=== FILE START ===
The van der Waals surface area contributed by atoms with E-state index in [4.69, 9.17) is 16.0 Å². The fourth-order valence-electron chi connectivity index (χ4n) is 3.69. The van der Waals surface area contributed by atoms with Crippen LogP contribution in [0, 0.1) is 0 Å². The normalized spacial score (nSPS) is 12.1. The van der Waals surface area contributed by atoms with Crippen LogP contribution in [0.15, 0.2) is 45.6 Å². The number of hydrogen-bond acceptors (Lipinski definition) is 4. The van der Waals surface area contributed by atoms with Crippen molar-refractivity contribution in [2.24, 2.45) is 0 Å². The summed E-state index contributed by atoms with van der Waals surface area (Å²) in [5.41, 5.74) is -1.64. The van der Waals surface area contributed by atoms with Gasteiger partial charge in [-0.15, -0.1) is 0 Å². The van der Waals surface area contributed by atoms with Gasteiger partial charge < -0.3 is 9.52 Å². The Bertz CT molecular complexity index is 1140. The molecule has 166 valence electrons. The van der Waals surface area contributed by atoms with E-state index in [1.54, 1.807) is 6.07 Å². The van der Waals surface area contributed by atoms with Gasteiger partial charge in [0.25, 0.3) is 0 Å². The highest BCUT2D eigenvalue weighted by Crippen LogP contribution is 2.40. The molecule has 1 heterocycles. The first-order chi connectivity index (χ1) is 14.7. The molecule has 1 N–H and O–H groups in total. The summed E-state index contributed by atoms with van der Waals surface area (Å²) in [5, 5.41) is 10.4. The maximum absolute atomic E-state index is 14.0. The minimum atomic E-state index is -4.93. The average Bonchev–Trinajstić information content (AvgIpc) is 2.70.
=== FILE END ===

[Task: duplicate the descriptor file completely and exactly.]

The van der Waals surface area contributed by atoms with E-state index in [4.69, 9.17) is 16.0 Å². The fourth-order valence-electron chi connectivity index (χ4n) is 3.69. The van der Waals surface area contributed by atoms with Crippen LogP contribution in [0, 0.1) is 0 Å². The normalized spacial score (nSPS) is 12.1. The van der Waals surface area contributed by atoms with Crippen LogP contribution in [0.15, 0.2) is 45.6 Å². The number of hydrogen-bond acceptors (Lipinski definition) is 4. The van der Waals surface area contributed by atoms with Crippen molar-refractivity contribution in [2.24, 2.45) is 0 Å². The summed E-state index contributed by atoms with van der Waals surface area (Å²) in [5.41, 5.74) is -1.64. The van der Waals surface area contributed by atoms with Gasteiger partial charge in [-0.15, -0.1) is 0 Å². The van der Waals surface area contributed by atoms with Gasteiger partial charge < -0.3 is 9.52 Å². The Bertz CT molecular complexity index is 1140. The molecule has 166 valence electrons. The van der Waals surface area contributed by atoms with E-state index in [1.54, 1.807) is 6.07 Å². The van der Waals surface area contributed by atoms with Gasteiger partial charge in [0.25, 0.3) is 0 Å². The highest BCUT2D eigenvalue weighted by Crippen LogP contribution is 2.40. The molecule has 1 heterocycles. The first-order chi connectivity index (χ1) is 14.7. The molecule has 1 N–H and O–H groups in total. The summed E-state index contributed by atoms with van der Waals surface area (Å²) in [5, 5.41) is 10.4. The maximum absolute atomic E-state index is 14.0. The minimum atomic E-state index is -4.93. The average Bonchev–Trinajstić information content (AvgIpc) is 2.70.